Damselflies are evolving rapidly as they expand their range in response to a warming climate, according to new research led by Macquarie University researchers in Sydney.
“Genes that influence heat tolerance, physiology, and even vision are giving them evolutionary options to help them cope with climate change. Other insects may not be so lucky,” says Dr Rachael Dudaniec, lead author of the paper. Continue reading Are damselflies in distress?→
Why is a banana leaf a million times bigger than a common heather leaf? Why are leaves generally much larger in tropical jungles than in temperate forests and deserts? The textbooks say it’s a balance between water availability and overheating.
But it’s not that simple.
A global team of researchers, led by Associate Professor Ian Wright from Macquarie University, revealed that in much of the world the key limiting factor for leaf size is night temperature and the risk of frost damage to leaves.
Mapping reefs with drones; robots destroying crown-of-thorns starfish; coral as a rain-maker; and more—researchers at the Queensland University of Technology (QUT) are investigating new technologies to protect Australia’s reefs.
How can cities grow and thrive in an era of climate change? This is a challenge faced by both Australia and Indonesia. With ever-increasing population shifts towards urban environments, it is crucial to make cities sustainable.
Australian cities are adopting water sensitive approaches. Melbourne Water, for example, has created over 10,000 raingardens. But progress is slow, in part because of the existing massive traditional water infrastructure.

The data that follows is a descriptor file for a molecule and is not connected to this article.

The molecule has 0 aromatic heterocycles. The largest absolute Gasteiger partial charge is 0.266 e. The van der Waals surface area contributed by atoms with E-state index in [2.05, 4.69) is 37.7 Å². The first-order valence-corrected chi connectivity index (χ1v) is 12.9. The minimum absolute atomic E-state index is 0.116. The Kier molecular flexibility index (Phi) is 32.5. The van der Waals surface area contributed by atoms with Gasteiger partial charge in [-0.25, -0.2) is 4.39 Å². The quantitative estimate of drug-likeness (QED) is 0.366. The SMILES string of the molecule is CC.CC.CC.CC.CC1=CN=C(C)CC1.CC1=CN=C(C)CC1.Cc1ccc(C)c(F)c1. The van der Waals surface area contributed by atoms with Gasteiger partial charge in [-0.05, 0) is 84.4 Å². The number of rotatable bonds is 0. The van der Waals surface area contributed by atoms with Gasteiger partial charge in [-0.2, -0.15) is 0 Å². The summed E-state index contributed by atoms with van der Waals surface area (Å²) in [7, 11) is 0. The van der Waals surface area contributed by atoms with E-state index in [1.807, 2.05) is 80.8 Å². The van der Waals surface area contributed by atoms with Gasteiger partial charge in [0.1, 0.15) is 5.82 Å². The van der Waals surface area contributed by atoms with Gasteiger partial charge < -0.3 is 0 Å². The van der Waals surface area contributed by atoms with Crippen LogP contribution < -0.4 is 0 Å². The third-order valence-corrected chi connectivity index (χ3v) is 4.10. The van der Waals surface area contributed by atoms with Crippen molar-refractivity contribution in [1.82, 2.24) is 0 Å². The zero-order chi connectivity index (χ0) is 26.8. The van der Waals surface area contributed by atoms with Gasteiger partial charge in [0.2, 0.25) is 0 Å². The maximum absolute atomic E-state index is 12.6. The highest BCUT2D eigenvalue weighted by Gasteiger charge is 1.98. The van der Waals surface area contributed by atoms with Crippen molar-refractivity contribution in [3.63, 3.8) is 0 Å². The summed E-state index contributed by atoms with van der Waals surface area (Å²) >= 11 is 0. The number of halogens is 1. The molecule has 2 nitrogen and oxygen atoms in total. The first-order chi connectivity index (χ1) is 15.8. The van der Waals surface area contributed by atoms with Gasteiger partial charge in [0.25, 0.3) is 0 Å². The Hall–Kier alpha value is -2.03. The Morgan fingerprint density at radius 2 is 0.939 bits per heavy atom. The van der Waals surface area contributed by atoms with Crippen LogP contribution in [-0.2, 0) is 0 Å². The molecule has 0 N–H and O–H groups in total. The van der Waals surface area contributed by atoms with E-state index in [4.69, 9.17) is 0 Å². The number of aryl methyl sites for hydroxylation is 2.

Twenty hectares of old, abandoned fish ponds have been rehabilitated into mangrove forests in Tiwoho, in Indonesia’s North Sulawesi.
Their efficiency in capturing and storing carbon from the atmosphere is being put to the test by researchers, in the hopes the rehabilitation process can help mitigate the effects of climate change and restore the provision of ecosystem services, such as fisheries, provided by healthy mangroves.
We know the Southern Ocean plays a big role in our climate, but there’s much to learn about how and where clouds form over the sea, how they influence global temperatures, and how the wind affects cloud formation and how much carbon dioxide our oceans can absorb.
Now a 60m ‘wave pool in a wind tunnel’ built by Associate Professor Jason Monty is allowing researchers from The University of Melbourne, Swinburne, and Monash University to find out.
“We know that small eddies at the surface of the ocean affect how evaporation occurs and gasses are exchanged, but this turbulence is not included in climate models, as no one has been able to measure it,” Jason says.
“Trait-based ecology” enables Macquarie University’s Mark Westoby to explain patterns of species occurrence and abundance and to understand the impacts of climate change and changing patterns of land use. He received the $55,000 NSW Scientist of the Year.
Nanocapsules for drugs delivery: Frank Caruso is making miniature capsules that could better deliver drugs for cancer, AIDS and cardiovascular diseases. He won one of the 2014 Victoria Prizes for Science & Innovation worth $50,000.